Acquiring Their Own “Words” and “Voices” to Change Their Lives
Erin Gruwell, a novice high school teacher, comes in charge of a class composed of “at-risk” students. Growing up in slums where violence and murder happen every day, the students segregate themselves into the racial groups and fight against each other in the cycle of hatred, just like adults do outside of the school. They have no hopes in their own lives and no enthusiasm to learn. Nevertheless, Erin believes the power of education and, all by herself, begins struggling to change the students’ lives. She gives her students some books to read and diaries to write about themselves, because she believes that they can understand and empathize with others through reading and writing. She tries to teach them how big the world is and how to describe themselves in their own words.
Regarding her as a just another white woman from a rich family, the students disapprove and sneer at Erin. Erin doesn’t sympathize, look down or give up on them because she knows that their attitudes towards her result from their immaturity and pain. Instead, she respects each of her students as a person and gradually, her honesty touches a chord with them. They open up their hearts to her through their own “words” and “voices” they have acquired. This story touched me deep inside.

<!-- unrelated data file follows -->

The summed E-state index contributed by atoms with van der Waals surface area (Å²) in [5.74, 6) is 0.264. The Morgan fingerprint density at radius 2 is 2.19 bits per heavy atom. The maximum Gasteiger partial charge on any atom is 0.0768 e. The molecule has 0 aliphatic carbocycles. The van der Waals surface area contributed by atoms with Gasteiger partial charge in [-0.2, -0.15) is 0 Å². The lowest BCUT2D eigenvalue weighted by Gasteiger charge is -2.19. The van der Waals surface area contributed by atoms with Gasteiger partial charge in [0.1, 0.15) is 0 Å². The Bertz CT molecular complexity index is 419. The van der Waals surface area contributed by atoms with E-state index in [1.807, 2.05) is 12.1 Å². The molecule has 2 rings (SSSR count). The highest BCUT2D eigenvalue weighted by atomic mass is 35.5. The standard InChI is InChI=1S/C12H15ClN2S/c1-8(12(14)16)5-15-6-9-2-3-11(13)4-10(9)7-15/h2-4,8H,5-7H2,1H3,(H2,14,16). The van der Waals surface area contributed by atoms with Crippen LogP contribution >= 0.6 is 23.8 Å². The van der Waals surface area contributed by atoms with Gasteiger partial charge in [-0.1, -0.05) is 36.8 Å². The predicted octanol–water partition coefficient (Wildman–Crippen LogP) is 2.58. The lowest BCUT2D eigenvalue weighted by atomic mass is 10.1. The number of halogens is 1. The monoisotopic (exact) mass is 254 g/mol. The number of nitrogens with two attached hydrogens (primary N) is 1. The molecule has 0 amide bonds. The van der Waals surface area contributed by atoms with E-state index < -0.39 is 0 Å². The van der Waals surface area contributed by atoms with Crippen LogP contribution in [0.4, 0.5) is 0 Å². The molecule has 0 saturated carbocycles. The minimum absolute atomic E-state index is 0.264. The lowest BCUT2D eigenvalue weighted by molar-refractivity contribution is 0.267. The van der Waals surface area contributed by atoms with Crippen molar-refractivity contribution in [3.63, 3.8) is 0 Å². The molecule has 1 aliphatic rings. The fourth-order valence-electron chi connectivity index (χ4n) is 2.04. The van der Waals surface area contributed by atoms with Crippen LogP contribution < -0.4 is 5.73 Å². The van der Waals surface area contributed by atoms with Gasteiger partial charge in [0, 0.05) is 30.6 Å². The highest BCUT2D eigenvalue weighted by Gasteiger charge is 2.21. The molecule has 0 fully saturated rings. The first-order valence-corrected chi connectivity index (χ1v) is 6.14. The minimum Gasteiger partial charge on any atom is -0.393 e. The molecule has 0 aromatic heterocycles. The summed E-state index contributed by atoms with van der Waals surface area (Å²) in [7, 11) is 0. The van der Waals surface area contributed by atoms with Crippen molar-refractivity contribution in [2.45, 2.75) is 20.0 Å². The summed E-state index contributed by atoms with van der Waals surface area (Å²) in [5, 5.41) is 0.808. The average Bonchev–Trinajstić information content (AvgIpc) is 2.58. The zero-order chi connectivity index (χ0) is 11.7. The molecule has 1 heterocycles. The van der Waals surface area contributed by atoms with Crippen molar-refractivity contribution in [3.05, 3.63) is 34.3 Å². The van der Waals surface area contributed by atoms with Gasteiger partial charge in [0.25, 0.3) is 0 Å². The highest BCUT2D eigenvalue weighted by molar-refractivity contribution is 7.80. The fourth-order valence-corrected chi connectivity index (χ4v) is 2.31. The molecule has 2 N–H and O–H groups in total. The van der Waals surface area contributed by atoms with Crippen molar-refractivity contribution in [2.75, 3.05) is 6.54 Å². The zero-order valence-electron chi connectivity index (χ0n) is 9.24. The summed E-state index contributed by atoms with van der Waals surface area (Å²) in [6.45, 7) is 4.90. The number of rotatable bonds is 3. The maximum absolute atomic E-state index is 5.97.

This movie is based on a best-selling book titled The Freedom Writers Diary, which was written by actual high school students and published in 1994. The every story in it is too harsh to believe that it’s true, but that is the reason why the students’ voices are filled with hopes (I recommend this book as well as the movie).
The theme song of the movie is “A dream” by COMMON feat. WILL. I. AM, which samples the famous speech by Martin Luther King Jr, “I Have a Dream”. Every time I listen to the theme, tears well up in my eyes and I think that there is no song that matches with the movie more perfectly than this song.
In this movie, Erin succeeds in developing trust with students and also letting them believe in the power of education, but there is one thing she has to lose: her husband. While she devotes herself in teaching her students to change their lives, he gives up his relationship with her and leaves her. The movie depicts him as a kind of pathetic man who can’t understand his wife’s passion for her career.
In closing, I’d like to ask you one question. If you had a career which you think you should devote your whole life to and choose over your partner, what would you do? Or, what would you do if your partner had such a career? If you were Erin or her husband, how would you deal with this unanswerable question?
Original Article by Natsuko NAKAMURA
Translated by N. Tajima